I knew this was the case before the claim from the emails she sent me. She originally wanted to keep the item and get a new but slightly different one due to the ''damage''. She has not left me a negative yet, but I sure wish I could leave one for her! But, I did block her and report her for abusing returns but as we know this will change nothing. She may not leave feedback for me, it is a huge clue when they have left a lot of bad feedback for future sellers to fight them and I think some have learned it can backfire on them.

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by: a_c_green This user has validated their user name.

Mon Apr 4 10:50:23 2016

>That guy ... most of what he said is in eBays own rules
> - he just thinks hes a wise guy. He's simply making money
> off people who dont know all of eBays rules. He's a
> wisenheimer know it all kind of guy - the smarmy ones
> that in life we all try to avoid.

All true. The only thing I would add to that is that if he's having to return 10% of what he's buying, he's clearly learning nothing from his own experiences, as far as being a smart or discerning shopper.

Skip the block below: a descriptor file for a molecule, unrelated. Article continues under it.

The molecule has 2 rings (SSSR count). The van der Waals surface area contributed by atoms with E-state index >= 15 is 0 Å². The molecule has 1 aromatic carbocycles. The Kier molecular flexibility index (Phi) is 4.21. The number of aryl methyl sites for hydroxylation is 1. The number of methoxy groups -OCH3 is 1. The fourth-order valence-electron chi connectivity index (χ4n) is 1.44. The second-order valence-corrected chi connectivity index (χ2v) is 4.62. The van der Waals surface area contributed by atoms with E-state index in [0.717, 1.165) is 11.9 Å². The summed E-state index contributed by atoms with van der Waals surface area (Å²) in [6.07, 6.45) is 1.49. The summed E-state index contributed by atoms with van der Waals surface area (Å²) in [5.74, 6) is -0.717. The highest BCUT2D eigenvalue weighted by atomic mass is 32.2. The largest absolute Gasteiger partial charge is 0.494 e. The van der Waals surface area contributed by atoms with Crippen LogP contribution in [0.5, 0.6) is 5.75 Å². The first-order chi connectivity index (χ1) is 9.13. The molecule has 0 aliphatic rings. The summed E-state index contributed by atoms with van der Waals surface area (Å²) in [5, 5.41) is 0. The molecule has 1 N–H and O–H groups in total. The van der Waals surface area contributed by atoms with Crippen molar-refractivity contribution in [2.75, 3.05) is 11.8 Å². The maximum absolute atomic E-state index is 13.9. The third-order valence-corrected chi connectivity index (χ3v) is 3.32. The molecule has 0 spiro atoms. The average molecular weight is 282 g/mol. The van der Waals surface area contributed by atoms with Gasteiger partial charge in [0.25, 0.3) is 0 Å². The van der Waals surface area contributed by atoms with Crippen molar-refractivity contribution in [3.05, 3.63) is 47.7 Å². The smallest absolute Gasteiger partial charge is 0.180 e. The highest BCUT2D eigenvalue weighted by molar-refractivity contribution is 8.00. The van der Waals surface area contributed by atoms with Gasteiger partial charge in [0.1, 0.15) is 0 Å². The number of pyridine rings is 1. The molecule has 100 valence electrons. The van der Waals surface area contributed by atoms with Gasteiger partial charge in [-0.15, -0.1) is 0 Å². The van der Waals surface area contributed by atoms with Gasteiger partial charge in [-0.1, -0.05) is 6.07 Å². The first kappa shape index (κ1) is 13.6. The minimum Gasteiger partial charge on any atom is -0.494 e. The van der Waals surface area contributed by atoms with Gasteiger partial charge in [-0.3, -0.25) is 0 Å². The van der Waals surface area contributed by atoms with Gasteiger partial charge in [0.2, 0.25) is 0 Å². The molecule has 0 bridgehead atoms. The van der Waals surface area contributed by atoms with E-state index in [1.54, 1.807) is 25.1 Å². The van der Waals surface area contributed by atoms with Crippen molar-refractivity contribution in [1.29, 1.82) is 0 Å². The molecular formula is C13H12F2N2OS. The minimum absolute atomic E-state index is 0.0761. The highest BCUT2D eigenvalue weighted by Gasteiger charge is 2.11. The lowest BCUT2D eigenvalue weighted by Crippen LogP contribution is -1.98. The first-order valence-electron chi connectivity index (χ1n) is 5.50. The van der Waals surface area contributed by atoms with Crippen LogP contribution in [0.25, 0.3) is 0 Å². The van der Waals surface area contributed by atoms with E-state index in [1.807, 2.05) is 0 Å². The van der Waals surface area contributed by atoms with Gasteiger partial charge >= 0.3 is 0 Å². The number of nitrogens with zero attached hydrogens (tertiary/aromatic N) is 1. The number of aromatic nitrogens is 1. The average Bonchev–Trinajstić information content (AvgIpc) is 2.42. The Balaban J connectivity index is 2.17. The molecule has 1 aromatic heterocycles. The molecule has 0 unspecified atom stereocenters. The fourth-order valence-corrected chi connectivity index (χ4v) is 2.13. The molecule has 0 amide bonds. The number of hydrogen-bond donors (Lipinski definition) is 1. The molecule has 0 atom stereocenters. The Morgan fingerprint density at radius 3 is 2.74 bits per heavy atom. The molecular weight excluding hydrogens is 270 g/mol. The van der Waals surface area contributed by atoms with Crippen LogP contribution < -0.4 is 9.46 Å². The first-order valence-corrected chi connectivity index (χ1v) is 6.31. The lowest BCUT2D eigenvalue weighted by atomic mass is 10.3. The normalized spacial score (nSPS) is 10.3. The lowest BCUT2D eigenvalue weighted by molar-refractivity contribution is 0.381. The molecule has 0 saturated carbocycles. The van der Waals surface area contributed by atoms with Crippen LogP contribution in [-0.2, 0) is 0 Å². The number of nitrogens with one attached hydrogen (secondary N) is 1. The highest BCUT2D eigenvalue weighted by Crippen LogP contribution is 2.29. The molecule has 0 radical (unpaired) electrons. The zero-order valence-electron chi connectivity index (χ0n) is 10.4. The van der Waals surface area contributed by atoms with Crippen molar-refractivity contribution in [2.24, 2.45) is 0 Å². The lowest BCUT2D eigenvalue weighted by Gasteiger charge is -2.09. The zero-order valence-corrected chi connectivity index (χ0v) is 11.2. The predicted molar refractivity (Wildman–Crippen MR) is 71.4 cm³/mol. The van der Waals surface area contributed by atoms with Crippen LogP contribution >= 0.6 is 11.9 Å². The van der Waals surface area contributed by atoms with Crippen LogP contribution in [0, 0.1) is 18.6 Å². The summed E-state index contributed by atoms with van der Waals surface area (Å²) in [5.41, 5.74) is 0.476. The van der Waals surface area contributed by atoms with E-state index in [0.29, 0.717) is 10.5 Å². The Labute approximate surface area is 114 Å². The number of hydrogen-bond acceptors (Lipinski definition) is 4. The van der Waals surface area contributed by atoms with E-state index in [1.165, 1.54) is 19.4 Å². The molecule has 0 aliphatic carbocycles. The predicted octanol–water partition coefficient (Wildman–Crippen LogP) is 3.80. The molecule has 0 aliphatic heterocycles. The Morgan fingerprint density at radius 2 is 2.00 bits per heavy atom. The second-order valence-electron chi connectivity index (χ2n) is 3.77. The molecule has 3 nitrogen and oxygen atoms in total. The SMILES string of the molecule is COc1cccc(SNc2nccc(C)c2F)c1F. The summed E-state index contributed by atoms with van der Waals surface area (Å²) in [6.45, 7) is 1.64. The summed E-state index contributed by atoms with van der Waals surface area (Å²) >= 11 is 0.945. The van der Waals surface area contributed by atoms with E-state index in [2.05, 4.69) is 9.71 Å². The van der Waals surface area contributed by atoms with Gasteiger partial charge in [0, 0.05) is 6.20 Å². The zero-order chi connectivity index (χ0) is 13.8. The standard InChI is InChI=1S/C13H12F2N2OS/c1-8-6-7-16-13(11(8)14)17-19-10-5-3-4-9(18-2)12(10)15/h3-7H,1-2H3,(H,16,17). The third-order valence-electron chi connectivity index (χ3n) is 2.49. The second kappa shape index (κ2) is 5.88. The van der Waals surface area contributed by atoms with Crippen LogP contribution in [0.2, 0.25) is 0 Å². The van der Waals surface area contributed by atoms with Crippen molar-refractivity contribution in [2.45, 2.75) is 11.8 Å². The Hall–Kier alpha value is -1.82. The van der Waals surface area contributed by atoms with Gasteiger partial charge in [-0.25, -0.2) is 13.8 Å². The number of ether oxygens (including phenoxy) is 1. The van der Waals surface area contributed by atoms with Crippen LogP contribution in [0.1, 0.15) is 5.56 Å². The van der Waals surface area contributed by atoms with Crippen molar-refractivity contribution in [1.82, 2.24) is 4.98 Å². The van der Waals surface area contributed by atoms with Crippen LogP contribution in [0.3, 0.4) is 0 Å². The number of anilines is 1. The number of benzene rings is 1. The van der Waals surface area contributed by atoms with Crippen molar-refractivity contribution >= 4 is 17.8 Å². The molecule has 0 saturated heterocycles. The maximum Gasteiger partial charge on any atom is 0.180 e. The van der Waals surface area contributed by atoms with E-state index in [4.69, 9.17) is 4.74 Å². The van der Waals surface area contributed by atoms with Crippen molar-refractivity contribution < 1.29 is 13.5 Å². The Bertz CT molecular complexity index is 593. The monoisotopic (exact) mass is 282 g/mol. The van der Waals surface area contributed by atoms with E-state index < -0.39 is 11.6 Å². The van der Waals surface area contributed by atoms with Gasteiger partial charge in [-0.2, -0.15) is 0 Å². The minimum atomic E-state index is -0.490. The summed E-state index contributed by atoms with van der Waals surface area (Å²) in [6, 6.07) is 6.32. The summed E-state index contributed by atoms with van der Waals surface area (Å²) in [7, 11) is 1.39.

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by: epuise This user has validated their user name.

Mon Apr 4 11:35:46 2016

Maybe put this in your terms: In order to offer FREE shipping TO and FROM the customer and NO QUESTIONS ASKED returns, we will be increasing our prices by X %.

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by: scaryguy This user has validated their user name.

Mon Apr 4 13:22:15 2016

Ive have more return requests in the past 2 months than Ive had in the past 2 years!!!! WTF!

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This user has validated their user name. by: Don Wagner

Tue Apr 5 11:12:41 2016

This is old news - eBay told me pretty much the same thing years ago, but then added not to worry because most buyers aren't aware of this 'loophole' in their policy. Yeah, right!